Artists are coming back into public view. One of them is Salvador Sobral, whose show was interrupted by coronavirus lockdowns. But now he is back on tour, with concerts in Portugal, Spain and Italy.
The Portuguese musician joined 45 international artists in a letter calling on the EU leaders for strong investment, stating that culture helped to cope with "great personal and societal adversity".
Artists all over Europe need financial help to weather the crisis. Since the lockdown theatres, cinemas and museums have all closed, with many smaller institutions unable to reopen. Freelance artists have often been excluded from unemployment support schemes.
The EU has set aside funding to help the cultural sector, Creative Europe was allocated 1.6 billion euros.
For those working in the cultural sector, it is in times of crisis that artists are needed most.
In the letter appealing for financial help, they appealed to culture's healing effects:
"It is music that has brought us together on balconies, films and TV series that have entertained us, documentaries, books, performances, pieces of art that have all truly comforted us in our solitude and helped us to escape intellectually and creatively."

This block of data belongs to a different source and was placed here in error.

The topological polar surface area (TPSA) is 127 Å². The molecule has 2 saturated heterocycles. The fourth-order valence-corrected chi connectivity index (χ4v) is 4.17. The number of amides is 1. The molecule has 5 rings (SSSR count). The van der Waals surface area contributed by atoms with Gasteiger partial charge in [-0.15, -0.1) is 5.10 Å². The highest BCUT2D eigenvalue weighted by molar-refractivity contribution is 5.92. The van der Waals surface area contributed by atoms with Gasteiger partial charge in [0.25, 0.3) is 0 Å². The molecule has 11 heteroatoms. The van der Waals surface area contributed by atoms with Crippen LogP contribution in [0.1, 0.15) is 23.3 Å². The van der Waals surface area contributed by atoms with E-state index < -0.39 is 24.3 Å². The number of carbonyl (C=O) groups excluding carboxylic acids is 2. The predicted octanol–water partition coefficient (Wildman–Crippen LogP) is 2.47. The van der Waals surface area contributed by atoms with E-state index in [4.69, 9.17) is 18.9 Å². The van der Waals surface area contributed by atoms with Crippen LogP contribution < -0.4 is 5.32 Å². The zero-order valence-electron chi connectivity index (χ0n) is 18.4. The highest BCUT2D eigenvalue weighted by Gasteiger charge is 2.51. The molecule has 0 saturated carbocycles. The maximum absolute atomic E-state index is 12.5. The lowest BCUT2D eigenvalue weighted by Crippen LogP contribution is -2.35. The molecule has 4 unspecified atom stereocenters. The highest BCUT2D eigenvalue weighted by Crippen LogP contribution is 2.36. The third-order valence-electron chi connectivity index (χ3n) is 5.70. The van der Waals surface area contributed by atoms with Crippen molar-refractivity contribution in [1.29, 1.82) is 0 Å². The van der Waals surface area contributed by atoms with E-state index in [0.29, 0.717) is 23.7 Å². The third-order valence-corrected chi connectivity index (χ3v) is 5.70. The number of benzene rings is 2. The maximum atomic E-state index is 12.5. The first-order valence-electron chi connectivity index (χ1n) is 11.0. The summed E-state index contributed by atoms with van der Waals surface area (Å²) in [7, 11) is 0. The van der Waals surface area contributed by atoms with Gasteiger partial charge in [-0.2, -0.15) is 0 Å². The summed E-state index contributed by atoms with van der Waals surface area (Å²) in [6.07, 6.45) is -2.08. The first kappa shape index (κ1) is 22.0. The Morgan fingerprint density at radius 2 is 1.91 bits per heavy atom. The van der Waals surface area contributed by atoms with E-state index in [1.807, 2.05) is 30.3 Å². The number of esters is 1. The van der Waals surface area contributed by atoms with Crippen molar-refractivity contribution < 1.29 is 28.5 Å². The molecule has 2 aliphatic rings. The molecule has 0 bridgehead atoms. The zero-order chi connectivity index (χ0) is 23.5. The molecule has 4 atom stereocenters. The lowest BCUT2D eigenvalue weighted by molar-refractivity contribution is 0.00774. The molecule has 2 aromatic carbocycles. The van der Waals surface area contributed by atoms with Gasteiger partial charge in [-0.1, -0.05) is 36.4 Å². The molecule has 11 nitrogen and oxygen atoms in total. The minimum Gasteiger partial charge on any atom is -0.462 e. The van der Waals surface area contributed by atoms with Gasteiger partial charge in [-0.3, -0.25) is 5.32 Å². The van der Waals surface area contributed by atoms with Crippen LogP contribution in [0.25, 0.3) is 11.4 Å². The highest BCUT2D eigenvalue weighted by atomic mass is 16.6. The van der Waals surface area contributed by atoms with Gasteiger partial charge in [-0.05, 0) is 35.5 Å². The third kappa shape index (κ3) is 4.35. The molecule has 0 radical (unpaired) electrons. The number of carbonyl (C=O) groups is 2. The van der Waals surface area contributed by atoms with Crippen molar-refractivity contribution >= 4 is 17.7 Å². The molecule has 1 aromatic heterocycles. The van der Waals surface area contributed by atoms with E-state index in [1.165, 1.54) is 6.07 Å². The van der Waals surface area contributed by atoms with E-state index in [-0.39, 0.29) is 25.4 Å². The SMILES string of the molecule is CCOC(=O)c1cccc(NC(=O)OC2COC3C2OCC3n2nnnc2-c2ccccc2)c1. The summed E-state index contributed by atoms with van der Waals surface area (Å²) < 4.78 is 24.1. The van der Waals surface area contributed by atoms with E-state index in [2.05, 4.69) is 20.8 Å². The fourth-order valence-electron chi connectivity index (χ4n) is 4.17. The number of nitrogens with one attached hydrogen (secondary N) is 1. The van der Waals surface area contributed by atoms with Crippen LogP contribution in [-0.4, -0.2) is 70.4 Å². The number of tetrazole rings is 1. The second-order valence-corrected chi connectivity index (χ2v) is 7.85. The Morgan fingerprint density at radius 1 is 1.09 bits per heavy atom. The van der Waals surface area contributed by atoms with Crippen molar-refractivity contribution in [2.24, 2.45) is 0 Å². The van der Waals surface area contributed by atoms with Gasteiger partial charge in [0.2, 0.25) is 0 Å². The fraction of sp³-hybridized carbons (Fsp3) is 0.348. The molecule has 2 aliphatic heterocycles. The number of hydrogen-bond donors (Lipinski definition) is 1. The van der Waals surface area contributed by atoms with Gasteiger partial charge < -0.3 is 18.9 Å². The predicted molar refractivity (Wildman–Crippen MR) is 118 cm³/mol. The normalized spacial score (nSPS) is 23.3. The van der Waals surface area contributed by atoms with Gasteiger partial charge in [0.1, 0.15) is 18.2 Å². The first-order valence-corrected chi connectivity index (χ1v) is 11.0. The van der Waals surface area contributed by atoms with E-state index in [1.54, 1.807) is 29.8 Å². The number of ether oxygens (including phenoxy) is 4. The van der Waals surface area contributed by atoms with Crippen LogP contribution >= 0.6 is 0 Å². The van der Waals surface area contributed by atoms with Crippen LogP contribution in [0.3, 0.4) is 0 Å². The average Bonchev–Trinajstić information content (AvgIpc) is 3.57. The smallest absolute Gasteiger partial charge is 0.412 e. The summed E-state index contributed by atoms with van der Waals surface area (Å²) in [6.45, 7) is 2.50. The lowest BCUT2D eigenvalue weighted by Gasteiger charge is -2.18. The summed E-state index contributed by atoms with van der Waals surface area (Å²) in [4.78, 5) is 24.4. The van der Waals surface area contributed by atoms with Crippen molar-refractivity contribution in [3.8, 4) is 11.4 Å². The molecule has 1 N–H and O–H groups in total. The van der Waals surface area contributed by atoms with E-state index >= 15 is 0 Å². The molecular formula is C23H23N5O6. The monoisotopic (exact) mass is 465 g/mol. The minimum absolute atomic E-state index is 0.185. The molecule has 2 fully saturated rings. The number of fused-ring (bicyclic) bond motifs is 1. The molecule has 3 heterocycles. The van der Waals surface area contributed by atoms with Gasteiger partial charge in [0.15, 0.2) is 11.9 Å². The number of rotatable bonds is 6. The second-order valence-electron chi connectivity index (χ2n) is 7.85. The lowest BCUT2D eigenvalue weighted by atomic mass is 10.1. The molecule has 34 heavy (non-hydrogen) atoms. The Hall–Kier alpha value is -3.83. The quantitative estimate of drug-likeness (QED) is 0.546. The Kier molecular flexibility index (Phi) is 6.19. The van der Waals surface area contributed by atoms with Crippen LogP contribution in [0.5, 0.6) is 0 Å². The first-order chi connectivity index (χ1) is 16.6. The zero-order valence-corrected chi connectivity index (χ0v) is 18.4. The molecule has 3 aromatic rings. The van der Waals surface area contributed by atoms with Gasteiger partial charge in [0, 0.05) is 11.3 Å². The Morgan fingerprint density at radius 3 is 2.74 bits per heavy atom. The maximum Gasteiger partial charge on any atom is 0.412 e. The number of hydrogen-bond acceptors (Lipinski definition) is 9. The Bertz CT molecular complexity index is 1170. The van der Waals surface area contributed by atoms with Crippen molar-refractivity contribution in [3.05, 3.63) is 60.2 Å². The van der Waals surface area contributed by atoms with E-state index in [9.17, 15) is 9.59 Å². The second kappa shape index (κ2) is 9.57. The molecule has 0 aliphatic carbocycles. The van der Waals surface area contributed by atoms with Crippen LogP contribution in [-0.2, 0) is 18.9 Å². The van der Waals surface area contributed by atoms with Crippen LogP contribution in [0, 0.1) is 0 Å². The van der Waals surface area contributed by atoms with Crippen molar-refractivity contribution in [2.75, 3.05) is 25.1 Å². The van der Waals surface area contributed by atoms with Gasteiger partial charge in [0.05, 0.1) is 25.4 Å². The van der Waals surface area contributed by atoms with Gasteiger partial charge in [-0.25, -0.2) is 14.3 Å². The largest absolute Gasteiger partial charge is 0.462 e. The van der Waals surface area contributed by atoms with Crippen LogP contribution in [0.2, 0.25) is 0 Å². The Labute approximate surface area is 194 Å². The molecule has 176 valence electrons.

Cultural creators are already adapting to the new normal, with open-air arts projects - drive-in cinemas, concerts in fields and mural painting projects, to remain within social distancing norms.
"We need to show a lot of empathy to artists because they need ideas," says Paul Dujardin, Artistic Director, Bozar. "If there are no ideas, creative ideas, there will not be innovation."
Dujardin also argues that art should be taken more seriously for its global impact.
"How we will, at the end, compete with the other regional powers like US, Asia, China, and so on?" he asks.
"The first to make the difference are the artists, to stimulate investment and to have a vision for the long-term in terms of co-productions and investments."